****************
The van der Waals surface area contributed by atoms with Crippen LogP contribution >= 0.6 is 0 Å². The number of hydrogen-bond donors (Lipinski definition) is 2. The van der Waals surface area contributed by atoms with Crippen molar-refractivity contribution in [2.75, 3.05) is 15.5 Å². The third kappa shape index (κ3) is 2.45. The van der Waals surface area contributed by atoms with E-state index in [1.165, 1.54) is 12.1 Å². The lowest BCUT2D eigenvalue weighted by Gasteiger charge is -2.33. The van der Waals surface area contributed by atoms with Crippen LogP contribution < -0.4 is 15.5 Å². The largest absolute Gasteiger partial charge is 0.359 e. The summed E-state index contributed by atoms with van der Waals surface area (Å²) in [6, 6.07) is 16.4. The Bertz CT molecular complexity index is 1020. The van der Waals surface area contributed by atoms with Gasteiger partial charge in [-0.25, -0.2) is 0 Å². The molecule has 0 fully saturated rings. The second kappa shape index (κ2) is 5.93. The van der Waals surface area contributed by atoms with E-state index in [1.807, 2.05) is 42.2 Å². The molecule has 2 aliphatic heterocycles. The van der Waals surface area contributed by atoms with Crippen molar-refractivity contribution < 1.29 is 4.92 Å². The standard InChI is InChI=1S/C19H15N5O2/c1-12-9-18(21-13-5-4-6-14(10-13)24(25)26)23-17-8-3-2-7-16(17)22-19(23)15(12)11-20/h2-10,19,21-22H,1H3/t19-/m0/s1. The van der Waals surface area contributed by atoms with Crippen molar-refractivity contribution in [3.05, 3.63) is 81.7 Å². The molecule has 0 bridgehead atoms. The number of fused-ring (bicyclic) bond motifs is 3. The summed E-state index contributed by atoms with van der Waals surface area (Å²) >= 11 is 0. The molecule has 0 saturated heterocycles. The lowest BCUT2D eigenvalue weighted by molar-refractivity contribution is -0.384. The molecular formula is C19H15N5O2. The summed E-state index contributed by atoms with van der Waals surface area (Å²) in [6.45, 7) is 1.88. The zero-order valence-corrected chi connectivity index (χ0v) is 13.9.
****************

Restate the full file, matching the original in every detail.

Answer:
The van der Waals surface area contributed by atoms with Crippen LogP contribution >= 0.6 is 0 Å². The number of hydrogen-bond donors (Lipinski definition) is 2. The van der Waals surface area contributed by atoms with Crippen molar-refractivity contribution in [2.75, 3.05) is 15.5 Å². The third kappa shape index (κ3) is 2.45. The van der Waals surface area contributed by atoms with E-state index in [1.165, 1.54) is 12.1 Å². The lowest BCUT2D eigenvalue weighted by Gasteiger charge is -2.33. The van der Waals surface area contributed by atoms with Crippen LogP contribution < -0.4 is 15.5 Å². The largest absolute Gasteiger partial charge is 0.359 e. The summed E-state index contributed by atoms with van der Waals surface area (Å²) in [6, 6.07) is 16.4. The Bertz CT molecular complexity index is 1020. The van der Waals surface area contributed by atoms with Gasteiger partial charge in [-0.25, -0.2) is 0 Å². The molecule has 0 fully saturated rings. The second kappa shape index (κ2) is 5.93. The van der Waals surface area contributed by atoms with E-state index in [1.807, 2.05) is 42.2 Å². The molecule has 2 aliphatic heterocycles. The van der Waals surface area contributed by atoms with Crippen molar-refractivity contribution < 1.29 is 4.92 Å². The standard InChI is InChI=1S/C19H15N5O2/c1-12-9-18(21-13-5-4-6-14(10-13)24(25)26)23-17-8-3-2-7-16(17)22-19(23)15(12)11-20/h2-10,19,21-22H,1H3/t19-/m0/s1. The van der Waals surface area contributed by atoms with Crippen molar-refractivity contribution in [3.05, 3.63) is 81.7 Å². The molecule has 0 bridgehead atoms. The number of fused-ring (bicyclic) bond motifs is 3. The summed E-state index contributed by atoms with van der Waals surface area (Å²) >= 11 is 0. The molecule has 0 saturated heterocycles. The lowest BCUT2D eigenvalue weighted by molar-refractivity contribution is -0.384. The molecular formula is C19H15N5O2. The summed E-state index contributed by atoms with van der Waals surface area (Å²) in [6.45, 7) is 1.88. The zero-order valence-corrected chi connectivity index (χ0v) is 13.9.